Many microbiota use quorum sensing molecules to coordinate processes that are microbial concentration-dependent such as biofilm formation and virulence. Common classes of quorum sensing molecules are oligopeptides produced by Gram-positive bacteria and N-acyl-homoserine lactones (AHL) produced by Gram-negative bacteria (Miller and Bassler 2001). Recently, researchers proposed a role for quorum sensing molecules in the communication between microbiota and their host (Hughes and Sperandio 2008; Pacheco and Sperandio 2009). Due to the clear similarities between the bacterial quorum-sensing mechanisms and the metastatic process initiated by tumour cells, the use of quorum-sensing signalling peptides in oncology is now being investigated (Wynendaele et al. 2012). For example, N-3-oxo-dodecanoyl-homoserine lactone, a quorum sensing molecule secreted by Ps. aeruginosa, induces apoptosis in several breast cancer cell lines and enhances the production of interleukins (IL-6, IL-8) in bronchial epithelial cells (Li et al. 2004; Mayer et al. 2011; Smith et al. 2001). Our data indicate that this molecule also inhibits the wound healing capacity of the TR146 cells at physiologically relevant concentrations. Although the most common quorum sensing molecules found in the oral cavity are the oligopeptides and auto-inducer-2 molecules produced by Gram positive bacteria, Yin et al. (2012) recently isolated N-octanoyl-homoserine lactone and N-3-dodecanoyl-l-homoserine lactone, produced by K. pneumoniae residing on the dorsal surface of the tongue. Also, K. oxytoca isolated from patient blood samples was found to produce high amounts of AHL when grown in stationary conditions (Wang et al. 2006). Taken together, these data hypothesize that quorum-sensing molecules produced by Klebsiella may contribute significantly to the inhibitory effect on epithelial wound healing. Further research should elaborate on the direct effects of different quorum sensing molecules on epithelial wound healing.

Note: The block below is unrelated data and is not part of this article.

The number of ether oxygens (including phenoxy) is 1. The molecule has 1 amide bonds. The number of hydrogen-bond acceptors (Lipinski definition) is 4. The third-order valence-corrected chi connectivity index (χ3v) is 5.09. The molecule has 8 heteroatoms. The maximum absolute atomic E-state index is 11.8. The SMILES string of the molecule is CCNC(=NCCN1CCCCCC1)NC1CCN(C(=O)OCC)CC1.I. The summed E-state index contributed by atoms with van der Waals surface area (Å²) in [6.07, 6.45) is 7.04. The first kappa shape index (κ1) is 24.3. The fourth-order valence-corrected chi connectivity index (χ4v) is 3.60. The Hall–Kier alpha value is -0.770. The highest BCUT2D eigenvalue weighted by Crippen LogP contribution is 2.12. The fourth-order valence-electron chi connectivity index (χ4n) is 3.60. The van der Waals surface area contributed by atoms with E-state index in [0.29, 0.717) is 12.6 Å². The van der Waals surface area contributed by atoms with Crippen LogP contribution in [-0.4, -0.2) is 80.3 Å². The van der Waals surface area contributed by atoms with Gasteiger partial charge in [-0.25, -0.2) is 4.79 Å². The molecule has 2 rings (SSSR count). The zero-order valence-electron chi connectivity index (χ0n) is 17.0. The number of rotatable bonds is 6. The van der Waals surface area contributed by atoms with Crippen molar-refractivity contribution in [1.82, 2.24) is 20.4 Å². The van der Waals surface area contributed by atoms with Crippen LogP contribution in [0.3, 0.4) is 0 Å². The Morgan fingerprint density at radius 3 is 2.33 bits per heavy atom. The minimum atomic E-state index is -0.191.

In conclusion, we show a species-, and concentration-dependent effect on epithelial wound healing in our in vitro oral mucosa model. In our search for molecules involved in the crosstalk between microbiota and host cells during wound healing, we were unable to fully unravel the mechanism underlying the inhibitory effect of K. oxytoca. However, our preliminary results suggest that quorum sensing molecules might play a role in this process. This opens new thoughts in the field of the host–microbe interactions, which need to be addressed in the future.